Queenstown, New Zealand
There are a lot of reasons why New Zealand deserves to be on this list. The people are incredibly friendly, it’s one of the safest countries in the world, and there’s a range of adventures from city exploration to remote hiking trails. One day you can be exploring a Hobbit Town, the next you can be on a vineyard tour sipping delightful wines, and the next you can be staring up at a crystal clear sky in the mountains. The versatility of the country is unique. Queenstown in particular is more of the adventurous region of New Zealand. Home to a vast number of nature activities from hiking to skiing, there is plenty of land to explore and things to do. A visit to Queenstown is great for the scenery alone. The landscape and backdrops that surround you all over are breathtaking.
It may be surprising (it was to me) but Santiago Chile is one of the safest cities to visit in South America. With low crime rates and trustworthy police, Santiago has become one of the more popular Latin American travel destinations and rightfully so. Santiago has everything going for it from a rich urban culture to gorgeous mountains and vibrant vineyards and wineries. Let’s talk about those for a minute. The best travel times for Santiago are from March to May and August to November. However my vote is March to May because that’s fall in Santiago which means harvest season. Wineries in Chile, just like any other place in the world celebrate the harvest with festivals and it’s a wonderful time to enjoy the world-class wine from the region. The weather is also mild making it a comfortable time to travel without the crowds that summer brings. Santiago is a great city for frugal travelers as the conversion rate is in the American’s favor plus everything is less expensive. There are also a large number of things to see and do for free. For foodie travelers, dive into classic sopaipillas, explore Peruvian cuisine, and enjoy fresh fish caught that morning. If you ask me, I’m in for the sopaipillas alone!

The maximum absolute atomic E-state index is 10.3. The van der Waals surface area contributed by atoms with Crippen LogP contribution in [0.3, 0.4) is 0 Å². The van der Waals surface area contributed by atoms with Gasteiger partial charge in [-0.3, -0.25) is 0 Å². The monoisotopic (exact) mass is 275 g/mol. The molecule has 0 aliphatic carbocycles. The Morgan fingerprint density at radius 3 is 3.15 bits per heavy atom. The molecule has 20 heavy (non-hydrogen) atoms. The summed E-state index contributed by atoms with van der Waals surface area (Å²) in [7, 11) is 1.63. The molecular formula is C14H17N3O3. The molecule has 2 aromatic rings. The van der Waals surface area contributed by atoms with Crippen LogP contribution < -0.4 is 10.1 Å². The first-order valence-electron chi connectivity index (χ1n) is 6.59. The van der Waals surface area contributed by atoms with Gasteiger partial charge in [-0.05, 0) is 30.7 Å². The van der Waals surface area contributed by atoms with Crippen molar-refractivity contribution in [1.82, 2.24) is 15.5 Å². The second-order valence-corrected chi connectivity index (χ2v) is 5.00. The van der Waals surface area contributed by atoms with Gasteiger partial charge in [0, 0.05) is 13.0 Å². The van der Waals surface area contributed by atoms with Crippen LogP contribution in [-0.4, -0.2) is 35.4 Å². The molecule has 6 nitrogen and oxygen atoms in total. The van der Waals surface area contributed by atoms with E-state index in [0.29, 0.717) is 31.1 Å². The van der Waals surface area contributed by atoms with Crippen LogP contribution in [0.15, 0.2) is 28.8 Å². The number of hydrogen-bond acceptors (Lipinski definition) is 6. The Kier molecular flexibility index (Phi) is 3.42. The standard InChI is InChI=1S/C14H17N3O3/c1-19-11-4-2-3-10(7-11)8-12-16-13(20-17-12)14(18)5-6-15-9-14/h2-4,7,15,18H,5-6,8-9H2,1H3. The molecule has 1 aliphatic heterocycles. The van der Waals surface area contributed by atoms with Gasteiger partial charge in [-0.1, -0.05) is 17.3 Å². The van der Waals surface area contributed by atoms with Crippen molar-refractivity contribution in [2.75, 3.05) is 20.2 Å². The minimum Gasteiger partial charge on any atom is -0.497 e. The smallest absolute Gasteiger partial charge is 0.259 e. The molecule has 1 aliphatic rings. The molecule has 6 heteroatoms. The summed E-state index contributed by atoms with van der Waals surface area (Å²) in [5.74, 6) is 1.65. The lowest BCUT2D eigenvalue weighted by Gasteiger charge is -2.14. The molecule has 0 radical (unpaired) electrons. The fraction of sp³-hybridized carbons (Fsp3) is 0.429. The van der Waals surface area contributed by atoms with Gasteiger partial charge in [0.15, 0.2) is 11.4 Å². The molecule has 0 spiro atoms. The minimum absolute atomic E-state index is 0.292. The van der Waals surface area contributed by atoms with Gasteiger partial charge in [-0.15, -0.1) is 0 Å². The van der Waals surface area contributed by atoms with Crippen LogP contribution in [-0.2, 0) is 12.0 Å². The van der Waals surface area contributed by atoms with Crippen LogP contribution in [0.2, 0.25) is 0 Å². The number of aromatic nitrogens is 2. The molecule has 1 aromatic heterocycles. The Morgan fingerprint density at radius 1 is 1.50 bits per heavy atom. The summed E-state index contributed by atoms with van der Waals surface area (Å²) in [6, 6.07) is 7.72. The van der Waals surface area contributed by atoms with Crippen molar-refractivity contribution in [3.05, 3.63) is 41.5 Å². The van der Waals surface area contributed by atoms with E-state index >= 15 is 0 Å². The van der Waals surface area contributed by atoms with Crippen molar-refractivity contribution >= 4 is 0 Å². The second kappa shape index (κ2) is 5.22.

Siem Reap, Cambodia
Known as the home of Angkor Wat, Siem Reap is a city rich in history, culture, and welcoming locals making it a great destination for traveling alone. Depending on where you’re traveling from, Siem Reap might not be particular cheap to get to but it’s rather inexpensive to visit. Walk ancient ruins in Angkor Wat (translated to “City of Temples”), the largest religious monument in the world. This is a high traffic area for tourists so if you’re one who tends to avoid crowds, do a little research to see which of the temples are not as popular or head over early. The early bird always misses the crowd. Because Siem Reap is a smaller town there isn’t much nightlife which works in the favor of solo travel. However, if you’d like to grab a post-Indiana Jones adventure cocktail, Pub Street is the place to be! Cambodia as a whole is known for their cuisine and lifestyle rooted in strong wellness practices. From yoga retreats to spa days, there is no shortage of opportunities to rejuvenate before the long flight home.